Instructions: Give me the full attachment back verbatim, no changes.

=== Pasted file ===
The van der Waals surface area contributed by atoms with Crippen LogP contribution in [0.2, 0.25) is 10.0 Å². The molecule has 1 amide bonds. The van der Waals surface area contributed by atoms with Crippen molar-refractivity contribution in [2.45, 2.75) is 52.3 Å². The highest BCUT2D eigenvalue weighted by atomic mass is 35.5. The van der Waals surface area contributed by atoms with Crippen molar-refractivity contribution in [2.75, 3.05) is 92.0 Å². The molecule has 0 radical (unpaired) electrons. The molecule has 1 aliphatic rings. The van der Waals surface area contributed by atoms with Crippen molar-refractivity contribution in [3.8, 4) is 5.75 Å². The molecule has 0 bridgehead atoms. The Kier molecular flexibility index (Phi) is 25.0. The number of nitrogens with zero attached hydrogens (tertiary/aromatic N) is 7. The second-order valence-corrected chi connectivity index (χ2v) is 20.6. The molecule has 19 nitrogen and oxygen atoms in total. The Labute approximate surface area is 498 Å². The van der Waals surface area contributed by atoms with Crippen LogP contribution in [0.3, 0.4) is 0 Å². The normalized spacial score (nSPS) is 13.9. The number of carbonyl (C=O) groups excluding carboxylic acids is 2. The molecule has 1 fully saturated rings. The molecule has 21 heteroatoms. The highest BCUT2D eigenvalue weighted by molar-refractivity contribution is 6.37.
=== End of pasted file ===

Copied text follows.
The van der Waals surface area contributed by atoms with Crippen LogP contribution in [0.2, 0.25) is 10.0 Å². The molecule has 1 amide bonds. The van der Waals surface area contributed by atoms with Crippen molar-refractivity contribution in [2.45, 2.75) is 52.3 Å². The highest BCUT2D eigenvalue weighted by atomic mass is 35.5. The van der Waals surface area contributed by atoms with Crippen molar-refractivity contribution in [2.75, 3.05) is 92.0 Å². The molecule has 0 radical (unpaired) electrons. The molecule has 1 aliphatic rings. The van der Waals surface area contributed by atoms with Crippen molar-refractivity contribution in [3.8, 4) is 5.75 Å². The molecule has 0 bridgehead atoms. The Kier molecular flexibility index (Phi) is 25.0. The number of nitrogens with zero attached hydrogens (tertiary/aromatic N) is 7. The second-order valence-corrected chi connectivity index (χ2v) is 20.6. The molecule has 19 nitrogen and oxygen atoms in total. The Labute approximate surface area is 498 Å². The van der Waals surface area contributed by atoms with Crippen LogP contribution in [0.3, 0.4) is 0 Å². The normalized spacial score (nSPS) is 13.9. The number of carbonyl (C=O) groups excluding carboxylic acids is 2. The molecule has 1 fully saturated rings. The molecule has 21 heteroatoms. The highest BCUT2D eigenvalue weighted by molar-refractivity contribution is 6.37.